Insights Page FAQ

What is the Insights Page?

Insights Page Summary

The Insights Page on the SlateSafety Web App allows admins to analyze aggregated SlateSafety data for their organization. The page can provide metrics to demonstrate that your heat stress program is working, or it can reveal where there is room for improvement.

"There was a sharp 91% decrease in Heat Stress Events this week, and all 3 were responded to, but only 2 out of the 3 were responded to in a timely manner."

The Insights Page Summary provides a topline overview to help you evaluate how your heat stress program performed for any selected time period. Organization's will aim to have as few Heat Stress Events as possible, so this metric is at the top of the Insights Summary. But for many jobs, heat stress events are inevitable, so it is important to have a consistent and effective Heat Stress Intervention plan that results in an Intervention Rate near 100%. Lastly, the Heat Stress Timeliness Rate can show that not all interventions are happening in a timely manner. If an intervention does not occur until after 30 minutes, then it can lower your Heat Stress Timeliness Rate.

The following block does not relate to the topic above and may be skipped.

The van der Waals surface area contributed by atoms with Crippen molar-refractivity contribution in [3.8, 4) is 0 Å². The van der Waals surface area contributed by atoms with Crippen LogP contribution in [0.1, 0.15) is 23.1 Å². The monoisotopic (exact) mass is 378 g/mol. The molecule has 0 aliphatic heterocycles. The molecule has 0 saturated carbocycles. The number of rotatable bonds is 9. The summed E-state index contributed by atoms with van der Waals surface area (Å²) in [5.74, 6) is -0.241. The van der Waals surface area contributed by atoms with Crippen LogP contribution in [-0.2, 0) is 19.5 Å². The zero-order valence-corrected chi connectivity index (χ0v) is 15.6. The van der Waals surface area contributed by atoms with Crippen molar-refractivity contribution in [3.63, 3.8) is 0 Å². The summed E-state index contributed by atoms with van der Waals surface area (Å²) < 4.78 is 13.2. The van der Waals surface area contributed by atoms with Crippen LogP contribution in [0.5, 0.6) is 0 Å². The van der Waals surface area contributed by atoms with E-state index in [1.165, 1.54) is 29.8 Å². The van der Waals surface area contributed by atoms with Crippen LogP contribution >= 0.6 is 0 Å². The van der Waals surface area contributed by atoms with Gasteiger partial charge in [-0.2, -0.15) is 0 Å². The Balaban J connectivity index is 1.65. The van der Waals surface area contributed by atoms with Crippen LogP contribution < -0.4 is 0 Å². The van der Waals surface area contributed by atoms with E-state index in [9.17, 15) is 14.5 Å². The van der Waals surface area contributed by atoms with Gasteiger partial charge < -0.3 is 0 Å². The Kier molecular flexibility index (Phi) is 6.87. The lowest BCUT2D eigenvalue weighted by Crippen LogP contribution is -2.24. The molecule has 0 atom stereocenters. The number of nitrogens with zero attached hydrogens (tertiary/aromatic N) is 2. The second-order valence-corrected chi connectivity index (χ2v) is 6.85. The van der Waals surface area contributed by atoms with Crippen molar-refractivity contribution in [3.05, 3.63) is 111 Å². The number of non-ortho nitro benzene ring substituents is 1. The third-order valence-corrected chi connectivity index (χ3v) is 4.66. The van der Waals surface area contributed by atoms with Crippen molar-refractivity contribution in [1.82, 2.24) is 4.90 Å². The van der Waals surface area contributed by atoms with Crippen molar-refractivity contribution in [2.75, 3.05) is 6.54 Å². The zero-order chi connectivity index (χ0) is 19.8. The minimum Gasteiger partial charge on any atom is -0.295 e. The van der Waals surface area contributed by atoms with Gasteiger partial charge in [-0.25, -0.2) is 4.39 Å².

How do I use the Insights Page?

  1. Simply login the SlateSafety Web App
  2. Navigate to the page at the top labeled Insights
  3. Select the date range you are interested in from the date range picker

  1. Optional: filter to specific Groups or Users

  1. That's it! View the Summary tab to see an overview of your organization's data. Explore the other tabs to view other insights.

What questions does the Insights Page answer?

Heat Stress Events and Alerts

  • How many heat stress events and BAND V2 alerts happened last month?
  • Are alerts being responded to?
  • How many alerts happened in July compared to June?

  • How quickly are alerts being responded to?

  • Are some groups responding to heat stress events better than others?
  • Which groups experience the most heat stress events?

  • Which type of alerts are occuring the most/the least?


  • Which groups are wearing the BAND V2s the most/the least?